The Global Rundown
The U.S. Trump administration finalizes a repeal of the Water of the United States rule, which regulates chemical use near water bodies. Turkey prepares to flood a 12,000-year-old city as part of the Ilisu dam project. Research shows that climate change may diminish soil’s ability to absorb water. A new investigation of the Flint water crisis finds strong evidence of a higher death toll. Three companies tied to PFAS contamination appear before U.S. lawmakers.
“The public may only now be realizing the scope of this problem, but the companies that manufactured these chemicals have been aware of the risks for decades and failed to alert the rest of us.” –Rob Bilott, a lawyer, in reference to companies that utilized toxic PFAS chemicals in their products. The 3M Company, the Chemours Company and DuPont came before U.S. lawmakers this week for a PFAS-related hearing. Executives from the companies denied responsibility for medical costs and other ramifications of the chemicals, which have contaminated water supplies across the U.S. The Guardian
Latest WaterNews from Circle of Blue
Costs of Water Pollution, a Global Scourge, ‘Underestimated and Underappreciated’ — World Bank report highlights extensive damage to health, ecosystems, and economies.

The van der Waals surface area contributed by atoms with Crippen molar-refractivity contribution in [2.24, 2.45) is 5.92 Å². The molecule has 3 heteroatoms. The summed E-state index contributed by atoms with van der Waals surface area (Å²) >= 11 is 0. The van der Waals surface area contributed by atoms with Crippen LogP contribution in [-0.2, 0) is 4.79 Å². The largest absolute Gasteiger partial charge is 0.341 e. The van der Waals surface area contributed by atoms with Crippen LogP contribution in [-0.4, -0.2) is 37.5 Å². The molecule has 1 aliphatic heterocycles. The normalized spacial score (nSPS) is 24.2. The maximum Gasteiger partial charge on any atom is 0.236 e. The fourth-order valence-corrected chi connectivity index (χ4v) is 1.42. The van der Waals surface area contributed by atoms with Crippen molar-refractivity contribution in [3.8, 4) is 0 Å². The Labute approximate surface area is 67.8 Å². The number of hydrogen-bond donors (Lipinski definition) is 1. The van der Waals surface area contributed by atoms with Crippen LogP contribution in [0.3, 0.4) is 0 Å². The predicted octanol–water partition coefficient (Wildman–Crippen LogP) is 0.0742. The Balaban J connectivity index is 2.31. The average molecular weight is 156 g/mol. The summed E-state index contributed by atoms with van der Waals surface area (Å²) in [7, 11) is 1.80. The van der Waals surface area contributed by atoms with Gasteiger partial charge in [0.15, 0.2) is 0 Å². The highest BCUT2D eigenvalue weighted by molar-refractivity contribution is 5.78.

By The Numbers
80,000 Estimated number of people who will be displaced by the construction of the Ilisu dam in Turkey, including villagers in the 12,000-year-old city of Hasankeyf. Despite efforts to save the historic city, Hasankeyf is slated to be flooded within weeks. When completed, the controversial dam is anticipated to generate 4,200 gigawatts of electricity each year. The Guardian
12 People that died, according to state data, from Legionnaires’ disease, a severe form of pneumonia, during the 2014-2015 Flint water crisis. An analysis by FRONTLINE found an unusual increase in pneumonia deaths during the summer of 2014 in Genesee County, however, suggesting that there may have been Legionnaires’ cases that went undiagnosed. A team of epidemiologists with Emory University state that 70 more pneumonia deaths than expected occurred in Genesee County during the 2014-15 Legionnaires’ outbreak. PBS FRONTLINE
In context: Circle of Blue reporting on Legionnaires’ disease.
Science, Studies, and Reports
A study by Rutgers University warns that climate change may minimize soil’s ability to absorb water, a scenario that could negatively impact groundwater supplies, food production, and other processes. Scientists say that rainfall patterns, carbon dioxide levels, and other factors could lead to the lowered water absorption. Science Daily
On the Radar
On Thursday, the Trump administration finished a legal repeal of the Water of the United States rule, a 2015 measure that limits which agricultural chemicals can be used near streams, wetlands, and other bodies of water. Proponents of the repeal believe that the rule unfairly restricted farmers, but environmentalists say that undoing the measure could be detrimental to drinking water supplies. The New York Times
Correction: In the September 11, 2019 edition of the Stream, the image was incorrectly identified as being along the Jordan River. The correct location is a canal through Tel Aviv.
Kayla Ritter is a recent graduate of Michigan State University, where she studied International Relations and Teaching English to Speakers of Other Languages. She is currently based in Manton, Michigan. Kayla enjoys running, writing, and traveling. Contact Kayla Ritter